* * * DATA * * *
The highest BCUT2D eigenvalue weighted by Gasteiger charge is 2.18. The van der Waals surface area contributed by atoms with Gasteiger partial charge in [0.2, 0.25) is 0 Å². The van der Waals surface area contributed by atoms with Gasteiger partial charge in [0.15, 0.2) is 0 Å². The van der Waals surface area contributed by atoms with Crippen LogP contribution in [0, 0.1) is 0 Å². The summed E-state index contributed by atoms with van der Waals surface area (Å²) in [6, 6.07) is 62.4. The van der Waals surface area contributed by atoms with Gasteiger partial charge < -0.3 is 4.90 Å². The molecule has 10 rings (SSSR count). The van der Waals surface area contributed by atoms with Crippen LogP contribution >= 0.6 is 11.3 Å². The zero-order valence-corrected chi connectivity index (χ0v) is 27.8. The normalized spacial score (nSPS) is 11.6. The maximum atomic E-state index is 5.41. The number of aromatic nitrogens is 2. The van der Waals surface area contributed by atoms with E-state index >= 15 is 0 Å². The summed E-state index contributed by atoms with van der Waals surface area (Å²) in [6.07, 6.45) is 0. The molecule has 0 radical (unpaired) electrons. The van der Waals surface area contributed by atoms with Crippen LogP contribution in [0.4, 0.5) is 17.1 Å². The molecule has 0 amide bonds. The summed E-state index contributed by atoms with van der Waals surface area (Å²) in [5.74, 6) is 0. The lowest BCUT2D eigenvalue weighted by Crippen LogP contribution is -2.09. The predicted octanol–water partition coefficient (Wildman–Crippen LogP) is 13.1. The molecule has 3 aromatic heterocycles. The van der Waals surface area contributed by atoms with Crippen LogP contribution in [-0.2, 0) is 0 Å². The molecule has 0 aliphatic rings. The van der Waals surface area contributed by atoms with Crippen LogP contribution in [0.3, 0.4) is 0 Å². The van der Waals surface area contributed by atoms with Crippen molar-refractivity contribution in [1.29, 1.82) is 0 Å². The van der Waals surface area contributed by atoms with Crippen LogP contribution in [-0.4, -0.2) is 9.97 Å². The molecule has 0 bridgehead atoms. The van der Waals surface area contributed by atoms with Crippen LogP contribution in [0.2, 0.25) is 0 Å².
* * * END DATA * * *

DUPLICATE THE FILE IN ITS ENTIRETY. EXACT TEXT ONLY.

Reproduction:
The highest BCUT2D eigenvalue weighted by Gasteiger charge is 2.18. The van der Waals surface area contributed by atoms with Gasteiger partial charge in [0.2, 0.25) is 0 Å². The van der Waals surface area contributed by atoms with Gasteiger partial charge in [0.15, 0.2) is 0 Å². The van der Waals surface area contributed by atoms with Crippen LogP contribution in [0, 0.1) is 0 Å². The summed E-state index contributed by atoms with van der Waals surface area (Å²) in [6, 6.07) is 62.4. The van der Waals surface area contributed by atoms with Gasteiger partial charge < -0.3 is 4.90 Å². The molecule has 10 rings (SSSR count). The van der Waals surface area contributed by atoms with Crippen LogP contribution >= 0.6 is 11.3 Å². The zero-order valence-corrected chi connectivity index (χ0v) is 27.8. The normalized spacial score (nSPS) is 11.6. The maximum atomic E-state index is 5.41. The number of aromatic nitrogens is 2. The van der Waals surface area contributed by atoms with E-state index >= 15 is 0 Å². The summed E-state index contributed by atoms with van der Waals surface area (Å²) in [6.07, 6.45) is 0. The molecule has 0 radical (unpaired) electrons. The van der Waals surface area contributed by atoms with Crippen LogP contribution in [0.4, 0.5) is 17.1 Å². The molecule has 0 amide bonds. The summed E-state index contributed by atoms with van der Waals surface area (Å²) in [5.74, 6) is 0. The lowest BCUT2D eigenvalue weighted by Crippen LogP contribution is -2.09. The predicted octanol–water partition coefficient (Wildman–Crippen LogP) is 13.1. The molecule has 3 aromatic heterocycles. The van der Waals surface area contributed by atoms with Crippen LogP contribution in [-0.2, 0) is 0 Å². The molecule has 0 aliphatic rings. The van der Waals surface area contributed by atoms with Crippen LogP contribution in [0.3, 0.4) is 0 Å². The van der Waals surface area contributed by atoms with Crippen molar-refractivity contribution in [1.29, 1.82) is 0 Å². The van der Waals surface area contributed by atoms with Crippen LogP contribution in [-0.4, -0.2) is 9.97 Å². The molecule has 0 bridgehead atoms. The van der Waals surface area contributed by atoms with Crippen LogP contribution in [0.2, 0.25) is 0 Å².